FIG. 2 shows a cross section of the livestock building 20 taken along lines 2--2 in FIG. 1. Clearly illustrated in FIG. 2 is the first chamber 24 and a second chamber 30 defined in an area below said first chamber 24 and separated from said first chamber 24 by the ceiling 26. The openings 28 extend from the first chamber 24 through the ceiling 26 to the second chamber 30. Ambient air 31 enters the building through inlet vents 32 and exits the second chamber 30 through outlet vents 34. Air passing from the second chamber 30 through the outlet vents 34 is exhausted through exhaust vents 36. In the present invention, fan means or air moving means 38 are positioned proximate to the exhaust vents 36 to induce an air flow through the building 20.
A simplified air flow through the, building 20 travels the following path: ambient air 31 flows from ambient atmosphere 40 outside of the building 20 through the inlet vents 32 into the first chamber 34; air in the first chamber flows through the openings 28 to the second chamber 30; and air in the second chamber flows through the outlet vents 34 to the exhaust vents 36. Movement of the air is induced by the fan means 38 which, while positioned at the exhaust vents 36 in the present invention, may be positioned elsewhere within the building structure.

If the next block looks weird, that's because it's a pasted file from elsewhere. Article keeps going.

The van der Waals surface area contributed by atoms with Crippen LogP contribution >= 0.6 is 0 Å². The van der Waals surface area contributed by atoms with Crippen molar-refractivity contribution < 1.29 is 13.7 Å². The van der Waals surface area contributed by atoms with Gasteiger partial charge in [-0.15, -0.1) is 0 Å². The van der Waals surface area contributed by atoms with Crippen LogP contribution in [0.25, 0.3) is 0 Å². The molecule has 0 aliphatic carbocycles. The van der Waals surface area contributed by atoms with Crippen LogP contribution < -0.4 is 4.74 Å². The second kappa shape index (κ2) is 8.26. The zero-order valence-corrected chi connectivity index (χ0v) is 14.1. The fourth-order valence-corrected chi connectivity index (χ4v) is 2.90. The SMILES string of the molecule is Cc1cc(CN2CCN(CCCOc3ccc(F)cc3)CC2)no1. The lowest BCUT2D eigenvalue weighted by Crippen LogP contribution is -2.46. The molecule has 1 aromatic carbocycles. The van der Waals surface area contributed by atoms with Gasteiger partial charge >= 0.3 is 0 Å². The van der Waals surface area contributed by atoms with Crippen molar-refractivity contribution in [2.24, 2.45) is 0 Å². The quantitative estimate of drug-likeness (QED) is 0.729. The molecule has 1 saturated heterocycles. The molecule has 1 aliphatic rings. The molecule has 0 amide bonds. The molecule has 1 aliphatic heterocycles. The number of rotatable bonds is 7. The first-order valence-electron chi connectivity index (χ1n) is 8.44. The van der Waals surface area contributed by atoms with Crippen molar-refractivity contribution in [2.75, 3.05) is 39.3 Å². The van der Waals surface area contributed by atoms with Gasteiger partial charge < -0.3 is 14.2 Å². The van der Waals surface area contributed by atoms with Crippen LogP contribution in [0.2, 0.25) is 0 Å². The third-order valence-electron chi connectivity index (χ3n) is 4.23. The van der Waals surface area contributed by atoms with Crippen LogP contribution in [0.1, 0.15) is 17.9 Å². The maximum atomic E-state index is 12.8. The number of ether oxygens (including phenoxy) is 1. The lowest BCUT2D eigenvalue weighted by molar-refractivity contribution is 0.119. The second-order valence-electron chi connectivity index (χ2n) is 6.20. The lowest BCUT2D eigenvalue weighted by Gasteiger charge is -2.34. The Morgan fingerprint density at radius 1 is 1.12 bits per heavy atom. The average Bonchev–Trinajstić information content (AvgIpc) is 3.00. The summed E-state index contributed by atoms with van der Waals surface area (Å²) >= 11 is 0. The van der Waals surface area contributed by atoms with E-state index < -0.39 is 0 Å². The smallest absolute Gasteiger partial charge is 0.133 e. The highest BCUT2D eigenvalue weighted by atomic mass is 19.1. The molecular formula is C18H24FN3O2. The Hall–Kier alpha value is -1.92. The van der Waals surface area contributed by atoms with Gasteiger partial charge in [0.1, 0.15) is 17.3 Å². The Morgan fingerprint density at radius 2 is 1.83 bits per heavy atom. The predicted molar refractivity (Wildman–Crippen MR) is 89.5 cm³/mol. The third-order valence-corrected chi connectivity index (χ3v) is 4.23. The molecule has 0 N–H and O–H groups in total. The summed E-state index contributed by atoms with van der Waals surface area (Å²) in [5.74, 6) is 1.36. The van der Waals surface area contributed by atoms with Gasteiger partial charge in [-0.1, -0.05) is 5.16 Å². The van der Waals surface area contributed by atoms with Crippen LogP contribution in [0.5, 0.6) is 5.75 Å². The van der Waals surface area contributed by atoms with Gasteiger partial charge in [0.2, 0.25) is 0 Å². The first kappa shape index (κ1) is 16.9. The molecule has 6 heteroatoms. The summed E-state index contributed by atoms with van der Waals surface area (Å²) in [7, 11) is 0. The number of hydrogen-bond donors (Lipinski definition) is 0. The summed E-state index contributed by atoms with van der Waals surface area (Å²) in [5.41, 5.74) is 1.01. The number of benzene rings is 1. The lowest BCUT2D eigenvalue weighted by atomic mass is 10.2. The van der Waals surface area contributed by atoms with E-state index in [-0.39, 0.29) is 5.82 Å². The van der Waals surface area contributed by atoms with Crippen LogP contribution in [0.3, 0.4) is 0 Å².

A building ventilation system 42 comprises the inlet and outlet vents 32, 34 the generally narrow elongated openings 28 formed through the ceiling 26, and the fan means or the air moving means 38 which induces air flow through the building 20. A ventilation control apparatus 44 is positioned proximate to one each of the openings 28 for regulating air flow through the openings 28. The ventilation control apparatus 44 includes a controllable baffle means 46 and a controllable horizontal gap 48 formed between the baffle means 46 and the ceiling 26. With reference to FIGS. 3 and 4, the baffle means 46 is a generally elongated planar member extending the length of each of the openings 28 formed through the ceiling 26. Air flowing through the opening 28 and encountering the baffle means 46 is forced through the controllable horizontal gap 48 resulting in the formation of a generally planar sheet of air 50 being emitted from the controllable horizontal gap 48. The generally planar sheet of air 50 flows away from the ventilation control apparatus 44 generally horizontal to the ceiling 26.